This page provides an overview of BigQuery Materialized Views.
Materialized views are precomputed views that periodically cache results of a query for increased performance and efficiency. BigQuery leverages precomputed results from materialized views and whenever possible reads only delta changes from the base table to compute up-to-date results. Materialized views can be queried directly or can be used by the BigQuery optimizer to process queries to the base tables.
Queries that use materialized views are generally faster and consume less resources than queries that retrieve the same data only from the base table. Materialized views are helpful to significantly boost performance of workloads that have the characteristic of common and repeated queries.
The following are key characteristics of BigQuery Materialized Views:
Zero maintenance: A materialized view is recomputed in background once the base table has changed. All incremental data changes from the base tables are automatically added to the materialized views. No user inputs are required.
Always fresh: A materialized view is always consistent with the base table, including BigQuery streaming tables. If a base table is modified via update, merge, partition truncation, or partition expiration, BigQuery will invalidate the impacted portions of the materialized view and fully re-read the corresponding portion of the base table. For an unpartitioned materialized view, BigQuery will invalidate the entire materialized view and re-read the entire base table. For a partitioned materialized view, BigQuery will invalidate the affected partitions of the materialized view and re-read the entire corresponding partitions from the base table. Partitions that are append-only are not invalidated and are read in delta mode. In other words, there will never be a situation when querying a materialized view results in stale data.
Smart tuning: If a query or part of a query against the source table can instead be resolved by querying the materialized view, BigQuery will rewrite (reroute) the query to use the materialized view for better performance and/or efficiency.
BigQuery Materialized Views provides the following benefits:
Reduction in the execution time and cost for queries with aggregate functions. The largest benefit is gained when a query's computation cost is high and the resulting dataset is small.
Automatic and transparent BigQuery optimization because the optimizer uses a materialized view, if available, to improve the query execution plan. This optimization does not require any changes to the queries.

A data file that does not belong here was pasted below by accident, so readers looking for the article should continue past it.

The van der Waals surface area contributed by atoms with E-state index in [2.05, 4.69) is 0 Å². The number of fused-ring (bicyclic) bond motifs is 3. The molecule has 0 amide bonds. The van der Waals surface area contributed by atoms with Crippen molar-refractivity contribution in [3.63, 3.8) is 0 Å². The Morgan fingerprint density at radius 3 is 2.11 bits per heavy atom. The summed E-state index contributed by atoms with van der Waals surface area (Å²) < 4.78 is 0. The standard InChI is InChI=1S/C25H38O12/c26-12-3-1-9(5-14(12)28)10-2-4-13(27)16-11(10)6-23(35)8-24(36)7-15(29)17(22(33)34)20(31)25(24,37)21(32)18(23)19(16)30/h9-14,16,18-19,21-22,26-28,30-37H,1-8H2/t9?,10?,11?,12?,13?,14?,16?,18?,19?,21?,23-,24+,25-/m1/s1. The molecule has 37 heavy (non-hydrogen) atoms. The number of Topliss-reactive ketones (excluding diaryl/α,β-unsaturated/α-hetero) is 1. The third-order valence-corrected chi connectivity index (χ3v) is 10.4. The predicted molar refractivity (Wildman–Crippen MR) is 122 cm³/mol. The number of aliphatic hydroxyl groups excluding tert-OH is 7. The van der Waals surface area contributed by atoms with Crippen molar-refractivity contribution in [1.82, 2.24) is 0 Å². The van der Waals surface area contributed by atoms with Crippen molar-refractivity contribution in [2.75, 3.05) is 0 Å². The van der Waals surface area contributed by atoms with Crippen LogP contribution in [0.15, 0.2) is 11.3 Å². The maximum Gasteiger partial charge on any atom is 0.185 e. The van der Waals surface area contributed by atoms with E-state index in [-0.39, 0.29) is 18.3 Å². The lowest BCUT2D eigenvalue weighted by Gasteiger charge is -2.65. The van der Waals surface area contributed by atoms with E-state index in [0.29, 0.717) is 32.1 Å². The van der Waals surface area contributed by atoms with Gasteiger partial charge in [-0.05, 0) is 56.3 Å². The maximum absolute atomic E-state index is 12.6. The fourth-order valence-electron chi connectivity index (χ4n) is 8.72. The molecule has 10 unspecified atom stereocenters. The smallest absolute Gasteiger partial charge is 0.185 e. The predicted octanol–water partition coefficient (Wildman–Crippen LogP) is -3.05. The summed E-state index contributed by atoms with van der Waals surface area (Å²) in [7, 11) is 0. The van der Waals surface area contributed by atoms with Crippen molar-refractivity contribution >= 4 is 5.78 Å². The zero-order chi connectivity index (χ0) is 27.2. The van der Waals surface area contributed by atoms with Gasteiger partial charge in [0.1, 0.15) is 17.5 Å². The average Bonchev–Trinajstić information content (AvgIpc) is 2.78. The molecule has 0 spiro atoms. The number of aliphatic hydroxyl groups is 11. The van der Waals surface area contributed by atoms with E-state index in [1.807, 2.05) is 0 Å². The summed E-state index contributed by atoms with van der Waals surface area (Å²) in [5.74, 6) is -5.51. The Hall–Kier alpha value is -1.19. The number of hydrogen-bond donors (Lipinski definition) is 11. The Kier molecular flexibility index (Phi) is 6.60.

The same resilience and high availability as BigQuery tables.
BigQuery Materialized Views targets the following use cases:
Faster query performance: If you have a raw table and you perform online analytical processing (OLAP) style aggregation that requires significant processing, and you have predictable and repeated queries, such as from extract, transform, load (ETL) or business intelligence (BI) pipelines, you should use BigQuery Materialized Views.
Aggregation of real-time data: If you want access to data for decisions in real-time, BigQuery natively supports streaming capabilities. BigQuery Materialized Views integrates with BigQuery streaming and performs aggregations in real-time to provide up-to-date information.
Creating materialized views
You can create a materialized view through the Cloud Console, the
bq command-line tool, or the
BigQuery API. As an example, in the Cloud Console you can use the following DDL
CREATE MATERIALIZED VIEW project-id.my_dataset.my_mv_table AS SELECT product_id, SUM(clicks) AS sum_clicks FROM project-id.my_dataset.my_base_table GROUP BY 1
For more details on how to use the Cloud Console, the
bq command-line tool, or the
BigQuery API to create a materialized view, see
Create and use materialized views.
Costs are associated with BigQuery Materialized Views for the following components:
- Querying materialized views
- Maintaining materialized views, such as when the view is refreshed
- Storing materialized view tables
|Component||On-demand pricing||Flat-rate pricing|